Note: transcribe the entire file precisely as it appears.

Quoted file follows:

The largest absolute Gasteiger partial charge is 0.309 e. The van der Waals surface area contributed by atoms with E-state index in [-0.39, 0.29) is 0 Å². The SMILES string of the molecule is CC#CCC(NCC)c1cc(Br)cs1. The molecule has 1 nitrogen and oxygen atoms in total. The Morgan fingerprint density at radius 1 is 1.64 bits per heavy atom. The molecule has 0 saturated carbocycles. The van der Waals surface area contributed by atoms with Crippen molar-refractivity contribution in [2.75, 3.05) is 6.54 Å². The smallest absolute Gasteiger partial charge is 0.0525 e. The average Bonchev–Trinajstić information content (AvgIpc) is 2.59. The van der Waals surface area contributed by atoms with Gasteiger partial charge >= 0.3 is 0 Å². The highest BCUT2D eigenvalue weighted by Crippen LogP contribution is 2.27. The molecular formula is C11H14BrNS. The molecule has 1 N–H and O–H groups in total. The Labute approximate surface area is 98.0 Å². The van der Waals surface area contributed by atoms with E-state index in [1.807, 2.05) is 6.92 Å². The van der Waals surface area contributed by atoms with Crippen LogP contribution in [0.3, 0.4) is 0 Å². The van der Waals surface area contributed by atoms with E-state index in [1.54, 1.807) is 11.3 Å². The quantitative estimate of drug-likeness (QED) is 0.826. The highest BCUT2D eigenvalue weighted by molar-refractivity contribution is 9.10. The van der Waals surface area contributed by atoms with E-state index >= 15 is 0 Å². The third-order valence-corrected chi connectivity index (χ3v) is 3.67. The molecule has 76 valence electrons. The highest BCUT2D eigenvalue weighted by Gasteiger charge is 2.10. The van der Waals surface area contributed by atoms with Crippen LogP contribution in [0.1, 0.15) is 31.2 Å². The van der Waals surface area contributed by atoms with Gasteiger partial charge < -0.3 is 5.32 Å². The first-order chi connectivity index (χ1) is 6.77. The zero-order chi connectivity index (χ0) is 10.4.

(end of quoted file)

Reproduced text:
The largest absolute Gasteiger partial charge is 0.309 e. The van der Waals surface area contributed by atoms with E-state index in [-0.39, 0.29) is 0 Å². The SMILES string of the molecule is CC#CCC(NCC)c1cc(Br)cs1. The molecule has 1 nitrogen and oxygen atoms in total. The Morgan fingerprint density at radius 1 is 1.64 bits per heavy atom. The molecule has 0 saturated carbocycles. The van der Waals surface area contributed by atoms with Crippen molar-refractivity contribution in [2.75, 3.05) is 6.54 Å². The smallest absolute Gasteiger partial charge is 0.0525 e. The average Bonchev–Trinajstić information content (AvgIpc) is 2.59. The van der Waals surface area contributed by atoms with Gasteiger partial charge >= 0.3 is 0 Å². The highest BCUT2D eigenvalue weighted by Crippen LogP contribution is 2.27. The molecular formula is C11H14BrNS. The molecule has 1 N–H and O–H groups in total. The Labute approximate surface area is 98.0 Å². The van der Waals surface area contributed by atoms with E-state index in [1.807, 2.05) is 6.92 Å². The van der Waals surface area contributed by atoms with Crippen LogP contribution in [0.3, 0.4) is 0 Å². The van der Waals surface area contributed by atoms with E-state index in [1.54, 1.807) is 11.3 Å². The quantitative estimate of drug-likeness (QED) is 0.826. The highest BCUT2D eigenvalue weighted by molar-refractivity contribution is 9.10. The van der Waals surface area contributed by atoms with E-state index >= 15 is 0 Å². The third-order valence-corrected chi connectivity index (χ3v) is 3.67. The molecule has 76 valence electrons. The highest BCUT2D eigenvalue weighted by Gasteiger charge is 2.10. The van der Waals surface area contributed by atoms with Crippen LogP contribution in [0.1, 0.15) is 31.2 Å². The van der Waals surface area contributed by atoms with Gasteiger partial charge < -0.3 is 5.32 Å². The first-order chi connectivity index (χ1) is 6.77. The zero-order chi connectivity index (χ0) is 10.4.